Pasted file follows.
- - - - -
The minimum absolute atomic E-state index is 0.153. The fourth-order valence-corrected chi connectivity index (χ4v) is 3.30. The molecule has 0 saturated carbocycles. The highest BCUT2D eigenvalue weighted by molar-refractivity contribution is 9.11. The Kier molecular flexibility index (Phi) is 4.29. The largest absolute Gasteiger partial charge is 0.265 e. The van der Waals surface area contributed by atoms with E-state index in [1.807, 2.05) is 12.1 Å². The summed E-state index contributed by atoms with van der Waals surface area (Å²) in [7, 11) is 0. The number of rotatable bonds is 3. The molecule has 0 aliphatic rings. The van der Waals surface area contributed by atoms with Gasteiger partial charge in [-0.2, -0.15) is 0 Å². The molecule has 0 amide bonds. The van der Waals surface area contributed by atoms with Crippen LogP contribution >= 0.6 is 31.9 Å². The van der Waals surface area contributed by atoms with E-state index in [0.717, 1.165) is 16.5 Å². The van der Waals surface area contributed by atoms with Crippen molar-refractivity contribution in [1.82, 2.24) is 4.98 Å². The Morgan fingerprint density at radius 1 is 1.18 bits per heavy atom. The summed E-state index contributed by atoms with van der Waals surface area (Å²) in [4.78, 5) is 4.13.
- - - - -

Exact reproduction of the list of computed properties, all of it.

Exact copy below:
The minimum absolute atomic E-state index is 0.153. The fourth-order valence-corrected chi connectivity index (χ4v) is 3.30. The molecule has 0 saturated carbocycles. The highest BCUT2D eigenvalue weighted by molar-refractivity contribution is 9.11. The Kier molecular flexibility index (Phi) is 4.29. The largest absolute Gasteiger partial charge is 0.265 e. The van der Waals surface area contributed by atoms with E-state index in [1.807, 2.05) is 12.1 Å². The summed E-state index contributed by atoms with van der Waals surface area (Å²) in [7, 11) is 0. The number of rotatable bonds is 3. The molecule has 0 aliphatic rings. The van der Waals surface area contributed by atoms with Gasteiger partial charge in [-0.2, -0.15) is 0 Å². The molecule has 0 amide bonds. The van der Waals surface area contributed by atoms with Crippen LogP contribution >= 0.6 is 31.9 Å². The van der Waals surface area contributed by atoms with E-state index in [0.717, 1.165) is 16.5 Å². The van der Waals surface area contributed by atoms with Crippen molar-refractivity contribution in [1.82, 2.24) is 4.98 Å². The Morgan fingerprint density at radius 1 is 1.18 bits per heavy atom. The summed E-state index contributed by atoms with van der Waals surface area (Å²) in [4.78, 5) is 4.13.